A timeline documenting the life of Walter Frederick
Created by MinnesotaHistory on Apr 1, 2009
Last updated: 01/11/11 at 10:16 AM
Documentary filmmaker Melody Gilbert premieres "Fritz: The Walter Mondale Story" at a gala celebration attended by Mr. Mondale at the Minnesota Historical Society. The film draws upon rare archival footage to tell the wide-ranging story of Mondale's political life, and is narrated by his daugher, Eleanor.
Norwegian Minister of Foreign Affairs Jonas Gahr Store invites Mondale to become Norway's Consul General in Minneapolis. As Consul General, Mondale pledges to strengthen ties between Norway and the Midwestern United States.
Following Minnesota senator Paul Wellstone's death in a car crash, 11 days before a congressional election, the DFL chooses Mondale as a replacement candidate. Due in part to the tone of Wellstone's memorial, which some perceive as overtly political, voters turn away from the DFL and choose Republican Norm Coleman over Mondale by a slim margin.
Twin Cities institutions Minnesota Public Radio, Macalester College, the Minnesota Historical Society and the Humphrey Institute of Public Affairs at the University of Minnesota kick off the lecture series 50 Years: The Mondale Lecture Series on Public Service. Lecture subjects draw from Mondale's varied experiences as a public servant, including the 1964 Democratic National Convention, the American vice presidency, and Japanese-American relations.
Following his tenure as ambassador to Japan, Mondale serves as a U.S. representative to Indonesia during talks with Indonesian President Soeharto (Suharto). President Clinton turns to Mondale's international diplomatic experience at a time when the U.S. is eager to intervene in the political and human rights crisis generated by the disintegration of Suharto's regime. The talks proceed on March 3, 1998 and center around reforms needed in Indonesia before a significant loan from the International Monetary Fund can be secured.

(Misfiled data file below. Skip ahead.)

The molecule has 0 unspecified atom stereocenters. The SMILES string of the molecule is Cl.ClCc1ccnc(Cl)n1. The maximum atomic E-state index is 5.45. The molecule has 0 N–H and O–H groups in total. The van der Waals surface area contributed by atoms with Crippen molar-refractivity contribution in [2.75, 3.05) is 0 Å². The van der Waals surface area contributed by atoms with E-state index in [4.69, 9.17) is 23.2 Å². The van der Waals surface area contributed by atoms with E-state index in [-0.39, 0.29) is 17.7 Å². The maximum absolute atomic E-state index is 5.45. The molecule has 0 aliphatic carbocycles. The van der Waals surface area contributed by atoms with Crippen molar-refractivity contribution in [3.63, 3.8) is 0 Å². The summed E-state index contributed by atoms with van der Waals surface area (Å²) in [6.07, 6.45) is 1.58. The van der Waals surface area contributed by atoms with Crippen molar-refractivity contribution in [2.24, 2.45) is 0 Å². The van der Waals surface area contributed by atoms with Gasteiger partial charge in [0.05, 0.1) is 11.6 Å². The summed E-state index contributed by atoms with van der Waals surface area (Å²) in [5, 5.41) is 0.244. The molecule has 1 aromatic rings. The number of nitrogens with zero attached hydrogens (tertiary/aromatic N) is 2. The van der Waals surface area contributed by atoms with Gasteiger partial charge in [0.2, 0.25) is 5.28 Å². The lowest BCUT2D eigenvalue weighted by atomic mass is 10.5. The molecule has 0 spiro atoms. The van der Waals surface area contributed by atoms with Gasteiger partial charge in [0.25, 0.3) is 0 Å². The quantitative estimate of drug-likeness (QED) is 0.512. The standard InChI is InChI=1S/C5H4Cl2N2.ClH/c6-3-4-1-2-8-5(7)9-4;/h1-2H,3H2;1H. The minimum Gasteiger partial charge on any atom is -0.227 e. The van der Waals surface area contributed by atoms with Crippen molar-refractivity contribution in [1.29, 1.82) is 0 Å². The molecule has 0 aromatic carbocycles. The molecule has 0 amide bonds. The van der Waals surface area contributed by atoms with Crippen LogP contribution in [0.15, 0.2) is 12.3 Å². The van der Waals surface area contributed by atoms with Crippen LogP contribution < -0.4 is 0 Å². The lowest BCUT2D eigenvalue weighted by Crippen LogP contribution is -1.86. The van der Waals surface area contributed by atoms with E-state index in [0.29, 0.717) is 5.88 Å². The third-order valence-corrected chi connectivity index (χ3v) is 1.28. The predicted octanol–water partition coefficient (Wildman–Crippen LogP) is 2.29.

President Clinton appoints Mondale, along with Senator Nancy Kassebaum Baker of Kansas, co-chair of the Campaign Finance Reform Project. Mondale and Kassebaum are charged with raising awareness of campaign finance reform issues and with facilitating the development, promotion and passage of campaign finance reform legislation in the House and Senate. The Project is stymied in 1998 when an early version of the McCain-Feingold Bill fails to pass the Senate after a Republican fillibuster. Pictured (left to right): Senator Kassebaum Baker, Vice President Gore and Walter Mondale in March of 1997.
Mondale returns to the Minneapolis law firm Dorsey & Whitney. He continues to act as Senior Counsel in their Asia practice group to this day.
Mondale serves as President Clinton's Japanese ambassador from 1993-1996. His accomplishments as ambassador include signing 20 trade agreements, returning a portion of U.S.-occupied land on Okinawa to the Japanese and working towards the deregulation of sectors of the Japanese economy. Mondale is also instrumental in handling the public outcry surrounding the rape of a Japanese woman by American servicemen on Okinawa. Pictured: Walter Mondale visiting a Marine Corps Base Camp on Okinawa in 1994. Walter F. Mondale Papers. Minnesota Historical Society.